Boost for retirees as annuity rates rise again
Annuities are insurance policies that convert your pension pot into a guaranteed income for life.
They used to be popular products until pension freedoms, introduced in 2015, made drawdown – where your pension savings stay invested – accessible to more people, not just those with very large pots.
Annuity rates determine the amount of income you get in return for your life savings. Rates fell to an all-time low in September 2016 following the EU referendum result but have started to make a comeback.
Data from financial data firm Moneyfacts shows the average annual annuity income rose by between 1.4% and 4.8% in the first half of the year. It is up 14.6% since the Brexit vote and is now just 1.2% lower than when pension freedoms came in.
According to Moneyfacts, a 65-year old with a £10,000 pension pot would now get £476 a year up from £473 in April – a 0.6% increase. Or £2,626 compared with £2,594 for a £50,000 pot, a rise of 1.2%.
Richard Eagling, head of pensions at Moneyfacts, said: “Despite their much-reduced popularity, annuities remain the only at-retirement product that enables individuals to insure against investment and longevity risk.
“This raises the question as to whether an annuity would be a more suitable option for risk-averse retirees currently holding cash in their drawdown plans for no long-term strategic reason. Here the focus remains on whether rates are sufficiently high enough to tip the balance of power back towards annuities.”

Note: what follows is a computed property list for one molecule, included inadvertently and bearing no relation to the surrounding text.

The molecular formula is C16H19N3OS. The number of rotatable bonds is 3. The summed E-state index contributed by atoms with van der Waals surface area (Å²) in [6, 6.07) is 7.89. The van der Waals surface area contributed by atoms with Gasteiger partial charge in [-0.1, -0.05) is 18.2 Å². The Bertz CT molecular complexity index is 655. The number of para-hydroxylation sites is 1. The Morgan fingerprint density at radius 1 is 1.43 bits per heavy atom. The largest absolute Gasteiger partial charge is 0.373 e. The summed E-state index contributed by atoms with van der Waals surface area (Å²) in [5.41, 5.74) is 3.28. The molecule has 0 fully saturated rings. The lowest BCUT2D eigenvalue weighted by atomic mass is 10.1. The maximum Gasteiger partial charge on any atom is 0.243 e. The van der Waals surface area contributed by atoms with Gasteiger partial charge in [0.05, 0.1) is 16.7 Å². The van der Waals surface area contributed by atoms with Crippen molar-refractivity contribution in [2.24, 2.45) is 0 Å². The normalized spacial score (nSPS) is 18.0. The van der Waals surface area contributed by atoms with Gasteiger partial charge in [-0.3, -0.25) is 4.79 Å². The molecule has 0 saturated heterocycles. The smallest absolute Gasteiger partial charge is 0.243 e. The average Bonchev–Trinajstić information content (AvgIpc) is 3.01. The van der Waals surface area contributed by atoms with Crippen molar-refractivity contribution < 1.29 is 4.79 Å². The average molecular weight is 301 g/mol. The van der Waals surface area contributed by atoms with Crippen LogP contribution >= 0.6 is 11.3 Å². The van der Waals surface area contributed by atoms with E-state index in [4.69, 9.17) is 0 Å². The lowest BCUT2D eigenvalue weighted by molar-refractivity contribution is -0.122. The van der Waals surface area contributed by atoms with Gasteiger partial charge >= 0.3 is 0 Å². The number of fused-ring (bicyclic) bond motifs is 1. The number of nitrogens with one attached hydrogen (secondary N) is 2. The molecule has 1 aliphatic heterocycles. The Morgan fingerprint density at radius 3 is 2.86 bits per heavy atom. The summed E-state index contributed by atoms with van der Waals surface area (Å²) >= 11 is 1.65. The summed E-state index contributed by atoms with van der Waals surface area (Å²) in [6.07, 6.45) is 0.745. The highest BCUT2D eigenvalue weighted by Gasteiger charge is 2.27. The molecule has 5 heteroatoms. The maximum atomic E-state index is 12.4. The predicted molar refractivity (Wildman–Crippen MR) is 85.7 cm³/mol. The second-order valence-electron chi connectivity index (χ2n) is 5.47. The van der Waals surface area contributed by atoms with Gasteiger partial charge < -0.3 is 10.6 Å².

Will rates carry on going up?
With annuity rates steadily rising, the question now is: do they have further to go?
Last week’s Bank of England base rate rise raised the prospect of higher annuity rates.
Interest rates are one factor providers take into consideration when calculating annuity rates. When you hand over your pension savings to a company in return for an annuity, it invests your money in UK government bonds as these are considered relatively safe investments.
Yields (or income) on UK government bonds have been at record lows because of ultra-low interest rates so the amount providers can pay out has been low. But a rise in interest rates should boost gilt yields and, in theory, improve annuity rates.
However, an immediate uplift has failed to materialise so far, with gilt yields actually falling since the base rate announcement.
John Lawson, head of financial research at pension firm Aviva, said: “Annuity rates are driven by long-term rather than short-term interest rates such as the Bank of England base rate.
“Long-term interest rates may rise if short-term rates begin to rise, but in the case of last week’s base rate rise, the reaction of long-term rates has been muted a) because economic signals are mixed and b) the Bank of England has signalled that further rate rises are not imminent.”
He added: “One of the biggest influences on long-term interest rates is inflation. If inflation is rising and expected to stay higher, long-term interest rates will rise. However, inflation has been falling, which tends to have the opposite effect of depressing long-term interest rates.”
Fiona Tait, technical director at Intelligent Pensions, said: “The recent rise in the interest rate obviously raises the prospect of better annuity rates in the second half of the year, which could be enough to convince some of the people currently in drawdown to opt for guaranteed future income.
“It should be remembered however that rates are still relatively low in comparison with previous years and that the annuity rate is only part of the equation when making the one-off decision to fix future income.
“An annuity is the one retirement income solution that can mitigate longevity risk and for many people, securing income for life will be a priority in the later stages of retirement when income needs are less likely to fluctuate, and the desire for certainty increases.
“We often say it is not whether but when somebody should buy an annuity that is the most important consideration. Those who have accessed their retirement pots in their 50s and early 60s should not be rushing to take advantage of the increases unless it suits their wider income goals.”